Root Crops (R&T) (Root and tubers) FAO conversion rate used for converting Root Crops from metric tons to grain-equivalent metric tons – (Source: FAOSTAT)

  • Area Harvested (1000 Ha)
  • Yield (MT/Ha)
  • Production Quantity (Grain equivalent, 1000 MT)
  • Import Quantity (Grain equivalent, 1000 MT)
  • Export Quantity (Grain equivalent, 1000 MT)
  • Stock Variation (Grain equivalent, 1000 MT)
  • Feed + Seed (Grain equivalent, 1000 MT)
  • Waste + Processed + Other Utilization - Stock Variation (Grain equivalent, 1000 MT)
  • Food Availability (1000 MT)
  • Food Availability per capita (Grain equivalent, kg/cap/yr)

Total Grains/Cereals plus Root crops (R&T) (calculated from grains/cereal and root/tuber crops data)

  • Production Quantity (Grain equivalent, 1000 MT)
  • Food Availability per capita (Grain equivalent, kg/cap/yr)
  • Food Supply (Grain equivalent, 1000 MT)
  • Area harvested (1000 Ha)

Other (calculated, refers to the share of calories that are NOT from grains or roots and tubers)

  • Food Supply (Grain equivalent, kg/cap/yr)
  • Food Supply (Grain equivalent, 1000 MT /year)

Population (Source: FAOSTAT)

  • Total Population - Both Sexes (million)
  • Population Growth Rate (percent)

Economic data (Source: World Bank Data)

  • Gross Domestic Product (GDP), constant prices (percent change)
  • GDP (constant 2000 US$, million)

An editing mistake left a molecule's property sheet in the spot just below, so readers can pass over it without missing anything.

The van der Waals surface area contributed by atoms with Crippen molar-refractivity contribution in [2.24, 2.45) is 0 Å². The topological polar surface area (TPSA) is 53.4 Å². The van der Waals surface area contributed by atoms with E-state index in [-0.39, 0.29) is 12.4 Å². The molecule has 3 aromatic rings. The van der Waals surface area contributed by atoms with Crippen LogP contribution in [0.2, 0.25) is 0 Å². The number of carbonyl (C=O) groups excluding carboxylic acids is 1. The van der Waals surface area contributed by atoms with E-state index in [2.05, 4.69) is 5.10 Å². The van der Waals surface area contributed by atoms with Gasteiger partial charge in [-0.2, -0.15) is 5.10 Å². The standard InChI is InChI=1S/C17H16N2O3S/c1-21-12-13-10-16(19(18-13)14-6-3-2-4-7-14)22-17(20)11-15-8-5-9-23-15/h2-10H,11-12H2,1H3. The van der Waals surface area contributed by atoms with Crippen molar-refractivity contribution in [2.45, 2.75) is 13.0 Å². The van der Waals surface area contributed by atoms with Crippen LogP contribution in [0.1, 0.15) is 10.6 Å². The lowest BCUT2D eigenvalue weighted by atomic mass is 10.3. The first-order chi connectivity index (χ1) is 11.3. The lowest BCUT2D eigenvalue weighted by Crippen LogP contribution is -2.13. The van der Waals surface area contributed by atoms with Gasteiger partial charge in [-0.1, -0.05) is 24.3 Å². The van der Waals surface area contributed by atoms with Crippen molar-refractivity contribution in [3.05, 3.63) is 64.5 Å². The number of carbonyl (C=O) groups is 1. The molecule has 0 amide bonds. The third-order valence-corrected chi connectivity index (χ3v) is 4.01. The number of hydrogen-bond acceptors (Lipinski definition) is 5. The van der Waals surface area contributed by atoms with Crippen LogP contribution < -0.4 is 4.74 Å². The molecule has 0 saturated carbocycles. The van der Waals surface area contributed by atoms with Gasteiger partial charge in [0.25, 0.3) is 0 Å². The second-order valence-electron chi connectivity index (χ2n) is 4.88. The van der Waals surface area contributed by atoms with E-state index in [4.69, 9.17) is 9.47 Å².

• World Bank GDP (constant 2000 US$) / FAO population ($/person)
  • Imports of goods and services (constant 2000 US$, million)
  • Exports of goods and services (constant 2000 US$, million)
  • Import Value (million US$) (Source: FAOSTAT)
  • Import Unit Value (US$/MT) (calculated)

About the Data

FAO receives data, of varying quality, from a wide range of countries. The Global Strategy to Improve Agricultural and Rural Statistics was developed to improve the quantity and quality of agricultural statistics. The Global Strategy has a broad range of participating institutions—national and regional statistical organizations, international organizations, including FAO and the World Bank, and regional development banks and donors. These organizations share the goal of developing a framework for improving national and international statistical systems to produce basic data and information to guide public and private decision makers. The Global Strategy is based on a thorough assessment of data user needs and what is currently available.

FAOSTAT data methodologies are discussed at length.

Much of the World Bank data included in the dataset comes from the statistical systems of World Bank member countries, and the quality of global data depends on how well these national systems perform. The World Bank works to help developing countries improve the capacity, efficiency, and effectiveness of national statistical systems. World Bank Online data quality is explained on the World Bank website

According to the World Food Programme (WFP), the organization keeps its approaches and methods up-to-date in order to best analyze food insecurity and vulnerability, assess needs, and propose the most appropriate types and scales of interventions. An overview of the WFP data guidelines can be found on the WFP website.

Last updated: Thursday, October 15, 2020

For more information, contact: Felix Baquedano